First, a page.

In the first quarter, Toyota, the maker of the Prius hybrid and Lexus luxury vehicles saw its net profit plunge 86.3 per cent year-on-year to 63.2 billion yen (588.5 million dollars).
Its operating profit fell 27.5 per cent to 384.1 billion yen.
Sales were down 8.4 per cent to 7.1 trillion yen for the quarter.
For the previous financial year, Toyota posted a net profit of 2.08 trillion yen, up 10.3 per cent from the previous year and an operating profit of 2.4 trillion yen, down 1 per cent.
Sales fell 1 per cent to 29.9 trillion yen.
“The world economy changed from a trend of moderate expansion to a sharp slowdown due to the effects of trade frictions and the impact of COVID-19 spreading from China to North America, Europe and Asia,” Toyota said in a statement.
Toyota projects operating profit for the current financial year will fall 79.5 per cent year-on-year to 500 billion yen due to the pandemic.
The Toyota group, including Daihatsu Motor and Hino Motors, expects its global vehicle sales for the year to fall 14.9 per cent to 8.9 million units, it said.
Toyota halted vehicle production in many parts of the world to contain the spread of the coronavirus. It, however, resumed normal operations in China in late March.
Honda also said its net loss for the January-to-March period more than doubled from a year earlier to 29.5 billion yen as a result of the pandemic.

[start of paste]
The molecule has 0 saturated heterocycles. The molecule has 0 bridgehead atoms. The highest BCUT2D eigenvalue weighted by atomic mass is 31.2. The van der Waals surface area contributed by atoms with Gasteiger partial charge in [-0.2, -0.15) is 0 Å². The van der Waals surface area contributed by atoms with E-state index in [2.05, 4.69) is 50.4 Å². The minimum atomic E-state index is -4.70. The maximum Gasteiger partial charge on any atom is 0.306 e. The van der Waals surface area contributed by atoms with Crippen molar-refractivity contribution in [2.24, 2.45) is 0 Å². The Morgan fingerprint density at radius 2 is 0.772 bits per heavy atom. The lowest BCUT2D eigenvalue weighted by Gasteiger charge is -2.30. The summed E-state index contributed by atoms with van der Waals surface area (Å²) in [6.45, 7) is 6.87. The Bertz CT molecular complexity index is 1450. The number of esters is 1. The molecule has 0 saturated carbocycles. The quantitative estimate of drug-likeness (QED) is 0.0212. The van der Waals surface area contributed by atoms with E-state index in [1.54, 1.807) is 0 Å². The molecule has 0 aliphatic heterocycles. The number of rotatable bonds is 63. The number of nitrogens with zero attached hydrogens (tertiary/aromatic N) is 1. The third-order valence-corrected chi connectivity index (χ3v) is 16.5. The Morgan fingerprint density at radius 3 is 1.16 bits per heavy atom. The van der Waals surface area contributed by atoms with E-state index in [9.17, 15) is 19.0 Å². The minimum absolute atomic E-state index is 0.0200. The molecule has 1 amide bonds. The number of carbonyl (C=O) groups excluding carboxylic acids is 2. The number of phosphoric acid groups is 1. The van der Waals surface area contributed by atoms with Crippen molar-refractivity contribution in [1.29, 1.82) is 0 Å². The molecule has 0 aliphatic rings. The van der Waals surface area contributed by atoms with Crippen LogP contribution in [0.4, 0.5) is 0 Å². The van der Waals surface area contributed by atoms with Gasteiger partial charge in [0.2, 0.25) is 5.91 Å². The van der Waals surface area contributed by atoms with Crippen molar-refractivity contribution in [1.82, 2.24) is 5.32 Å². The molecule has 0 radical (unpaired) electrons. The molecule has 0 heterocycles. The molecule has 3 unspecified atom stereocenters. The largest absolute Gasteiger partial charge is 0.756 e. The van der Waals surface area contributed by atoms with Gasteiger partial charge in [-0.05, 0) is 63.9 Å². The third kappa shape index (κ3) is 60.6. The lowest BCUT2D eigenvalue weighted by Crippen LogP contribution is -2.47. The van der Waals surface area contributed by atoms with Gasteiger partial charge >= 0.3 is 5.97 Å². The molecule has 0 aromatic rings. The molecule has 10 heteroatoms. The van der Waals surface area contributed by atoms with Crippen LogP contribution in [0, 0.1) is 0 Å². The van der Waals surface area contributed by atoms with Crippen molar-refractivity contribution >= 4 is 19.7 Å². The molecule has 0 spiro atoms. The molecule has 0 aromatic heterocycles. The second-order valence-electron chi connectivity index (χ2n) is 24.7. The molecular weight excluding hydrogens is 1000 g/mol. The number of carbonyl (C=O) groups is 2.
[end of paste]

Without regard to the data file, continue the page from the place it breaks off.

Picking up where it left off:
Honda posted an operating loss of 5.6 billion yen in the quarter, compared to a profit of 42.4 billion yen in the same period last year, while sales dropped 14.6 per cent to 3.46 trillion yen.
Honda has declined to release profit forecasts for the current financial year due to the effects of the pandemic.
For the year ending March 31, Japan’s third-largest carmaker booked a net profit of 455.7 billion yen.
It was down 25.3 per cent from the previous year.
Its operating profit of 633.6 billion yen was also down 12.8 per cent.
Honda said sales were down 6 per cent to 14.9 trillion yen for the year.
Global vehicles sales fell 10 per cent to 4.79 million units for the year, the carmaker said.
The worldwide death toll from the coronavirus has surpassed 286,000.
There are more than 4.1 million reported cases globally, according to data compiled by Johns Hopkins University.